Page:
In Estonian folklore, the fern flower blooms only once a year on the night of June 23rd. This mystical flower will bring luck, happiness and wealth to whoever might find it. Find out more with us on June 6th in Toronto at VEMU and 8th in Elora at the poetry and music night "Fernflower: The Estonian Language and Spirit through Words and Sounds."
Ensemble U: is a remarkable contemporary music ensemble from Estonia that works without a conductor to perform the works of both modern composers as well as experimental improvisations. And if that isn't cool enough, their performance includes a virtual reality component as well! Catch this exclusive immersive experience at Latitude 44 Toronto on Nov. 14th.
Fernflower (sõnajalaõis) was also voted the most Estonian word in 2019 when Estonian Public Broadcasting organized a campaign to celebrate the Year of the Estonian Language. Join us for the second show in Elora at Seedrioru children’s camp tomorrow at 7pm!
The talharpa is a four stringed bowed lyre that has been used in traditional folk music across Estonia and Scandinavia. With "a pinch of surrealism and modern folklore," @puuluupband are leading the talharpa revival! We can't wait to catch this duo at Estonian Music Week 2019. ⠀
Happy Midsummer from EMW! We hope you're all enjoying the longest days of the year with music, friends and maybe even a bonfire. ⠀
Happy Midsummer from EMW! We hope you're all enjoying the longest days of the year with music, friends and maybe even a bonfire. ⠀
The "regilaul" is a traditional call and response style chant or song that has existed in Estonia for centuries. These ancient songs are being preserved and given new life through many contemporary bands/musicians like @maarjanuut and @tradattack that weave these traditional words and stories into their music.⠀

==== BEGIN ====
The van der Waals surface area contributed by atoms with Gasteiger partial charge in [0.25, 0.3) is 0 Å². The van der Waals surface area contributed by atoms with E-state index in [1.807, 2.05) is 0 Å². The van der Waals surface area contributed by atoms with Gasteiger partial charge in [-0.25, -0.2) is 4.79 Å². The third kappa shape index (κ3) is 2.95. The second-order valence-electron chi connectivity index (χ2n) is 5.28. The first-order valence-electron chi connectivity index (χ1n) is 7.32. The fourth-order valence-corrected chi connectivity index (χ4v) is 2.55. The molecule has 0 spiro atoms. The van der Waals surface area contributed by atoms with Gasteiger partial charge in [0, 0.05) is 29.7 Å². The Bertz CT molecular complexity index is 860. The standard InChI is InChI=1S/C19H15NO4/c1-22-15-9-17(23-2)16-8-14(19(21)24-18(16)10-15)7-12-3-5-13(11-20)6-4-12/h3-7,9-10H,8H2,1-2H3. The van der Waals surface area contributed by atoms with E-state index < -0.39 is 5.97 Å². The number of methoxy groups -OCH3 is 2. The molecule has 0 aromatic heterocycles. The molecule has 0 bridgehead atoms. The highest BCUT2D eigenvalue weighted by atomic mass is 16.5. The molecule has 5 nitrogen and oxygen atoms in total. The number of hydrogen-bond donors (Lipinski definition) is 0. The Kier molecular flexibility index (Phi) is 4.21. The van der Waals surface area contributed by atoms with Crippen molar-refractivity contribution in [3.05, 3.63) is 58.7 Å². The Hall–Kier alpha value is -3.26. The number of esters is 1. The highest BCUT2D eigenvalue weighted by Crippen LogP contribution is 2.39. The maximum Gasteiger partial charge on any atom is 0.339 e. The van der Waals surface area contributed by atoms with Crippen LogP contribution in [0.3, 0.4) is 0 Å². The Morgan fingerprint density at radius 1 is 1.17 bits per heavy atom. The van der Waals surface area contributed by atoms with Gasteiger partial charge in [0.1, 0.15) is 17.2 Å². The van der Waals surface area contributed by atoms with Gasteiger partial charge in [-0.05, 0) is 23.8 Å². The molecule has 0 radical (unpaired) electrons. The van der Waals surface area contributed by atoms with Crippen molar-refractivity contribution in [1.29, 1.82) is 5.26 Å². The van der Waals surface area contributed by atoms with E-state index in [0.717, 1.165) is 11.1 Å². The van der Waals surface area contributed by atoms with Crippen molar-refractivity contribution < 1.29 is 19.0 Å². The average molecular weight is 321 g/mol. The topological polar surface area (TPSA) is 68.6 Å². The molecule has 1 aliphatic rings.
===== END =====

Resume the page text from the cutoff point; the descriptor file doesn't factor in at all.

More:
Celebrating 150 years of song and dance in Estonia! This weekend begins the 150th anniversary and XXVII song festival in Tallinn, a jubilee celebration of Estonian music, dance and culture.
The accordion is a familiar instrument to many, and in Estonia, this traditional folk instrument is being celebrated! Some of our favourite folk musicians Tuulikki Bartosik @accordioness, Mari Kalkun @marikalkun and Toronto's own Tiina Kiik (who played at EMW 2018), really make this instrument sparkle!⠀
"The world rings together through song!" - lyrics by Estonia's @curlystringmusic whose songs truly have resonated here in Toronto and around the world! What's your favourite Curly Strings song? Comment below!

May 24th: 'In Estonian folklore, the fern flower blooms only once a year on the night of June 23rd. This mystical flower will bring luck, happiness and wealth to whoever might find it. Find out more with us on June 6th in Toronto at VEMU and 8th in Elora at the poetry and music night "Fernflower: The Estonian Language and Spirit through Words and Sounds."'

May 31st: "Ensemble U: is a remarkable contemporary music ensemble from Estonia that works without a conductor to perform the works of both modern composers as well as experimental improvisations. And if that isn't cool enough, their performance includes a virtual reality component as well! Catch this exclusive immersive experience at Latitude 44 Toronto on Nov. 14th."

June 7th: "Fernflower (sõnajalaõis) was also voted the most Estonian word in 2019 when Estonian Public Broadcasting organized a campaign to celebrate the Year of the Estonian Language. Join us for the second show in Elora at Seedrioru children’s camp tomorrow at 7pm!"

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